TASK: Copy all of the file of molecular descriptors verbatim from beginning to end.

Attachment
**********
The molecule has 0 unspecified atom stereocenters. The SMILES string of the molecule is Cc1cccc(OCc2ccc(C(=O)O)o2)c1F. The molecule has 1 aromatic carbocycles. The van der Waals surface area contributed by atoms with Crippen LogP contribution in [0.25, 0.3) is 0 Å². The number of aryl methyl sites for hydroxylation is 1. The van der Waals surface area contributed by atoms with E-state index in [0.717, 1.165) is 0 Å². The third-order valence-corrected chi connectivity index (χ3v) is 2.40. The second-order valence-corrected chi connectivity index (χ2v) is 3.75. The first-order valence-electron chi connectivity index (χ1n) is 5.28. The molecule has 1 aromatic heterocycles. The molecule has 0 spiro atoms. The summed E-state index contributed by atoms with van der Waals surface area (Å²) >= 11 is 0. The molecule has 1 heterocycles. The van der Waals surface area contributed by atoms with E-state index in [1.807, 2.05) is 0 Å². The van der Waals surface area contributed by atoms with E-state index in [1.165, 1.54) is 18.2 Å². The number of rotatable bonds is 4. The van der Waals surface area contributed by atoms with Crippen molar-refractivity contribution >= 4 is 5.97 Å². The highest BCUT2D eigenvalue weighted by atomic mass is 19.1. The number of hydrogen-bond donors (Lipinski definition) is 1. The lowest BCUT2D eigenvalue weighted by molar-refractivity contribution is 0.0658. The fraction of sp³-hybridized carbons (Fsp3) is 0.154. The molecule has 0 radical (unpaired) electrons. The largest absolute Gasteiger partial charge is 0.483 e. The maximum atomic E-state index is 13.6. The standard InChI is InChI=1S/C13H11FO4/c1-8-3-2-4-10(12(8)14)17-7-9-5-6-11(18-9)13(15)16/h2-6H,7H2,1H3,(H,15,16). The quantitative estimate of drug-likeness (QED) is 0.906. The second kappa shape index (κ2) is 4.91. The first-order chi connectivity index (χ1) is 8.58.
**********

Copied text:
The molecule has 0 unspecified atom stereocenters. The SMILES string of the molecule is Cc1cccc(OCc2ccc(C(=O)O)o2)c1F. The molecule has 1 aromatic carbocycles. The van der Waals surface area contributed by atoms with Crippen LogP contribution in [0.25, 0.3) is 0 Å². The number of aryl methyl sites for hydroxylation is 1. The van der Waals surface area contributed by atoms with E-state index in [0.717, 1.165) is 0 Å². The third-order valence-corrected chi connectivity index (χ3v) is 2.40. The second-order valence-corrected chi connectivity index (χ2v) is 3.75. The first-order valence-electron chi connectivity index (χ1n) is 5.28. The molecule has 1 aromatic heterocycles. The molecule has 0 spiro atoms. The summed E-state index contributed by atoms with van der Waals surface area (Å²) >= 11 is 0. The molecule has 1 heterocycles. The van der Waals surface area contributed by atoms with E-state index in [1.807, 2.05) is 0 Å². The van der Waals surface area contributed by atoms with E-state index in [1.165, 1.54) is 18.2 Å². The number of rotatable bonds is 4. The van der Waals surface area contributed by atoms with Crippen molar-refractivity contribution >= 4 is 5.97 Å². The highest BCUT2D eigenvalue weighted by atomic mass is 19.1. The number of hydrogen-bond donors (Lipinski definition) is 1. The lowest BCUT2D eigenvalue weighted by molar-refractivity contribution is 0.0658. The fraction of sp³-hybridized carbons (Fsp3) is 0.154. The molecule has 0 radical (unpaired) electrons. The largest absolute Gasteiger partial charge is 0.483 e. The maximum atomic E-state index is 13.6. The standard InChI is InChI=1S/C13H11FO4/c1-8-3-2-4-10(12(8)14)17-7-9-5-6-11(18-9)13(15)16/h2-6H,7H2,1H3,(H,15,16). The quantitative estimate of drug-likeness (QED) is 0.906. The second kappa shape index (κ2) is 4.91. The first-order chi connectivity index (χ1) is 8.58.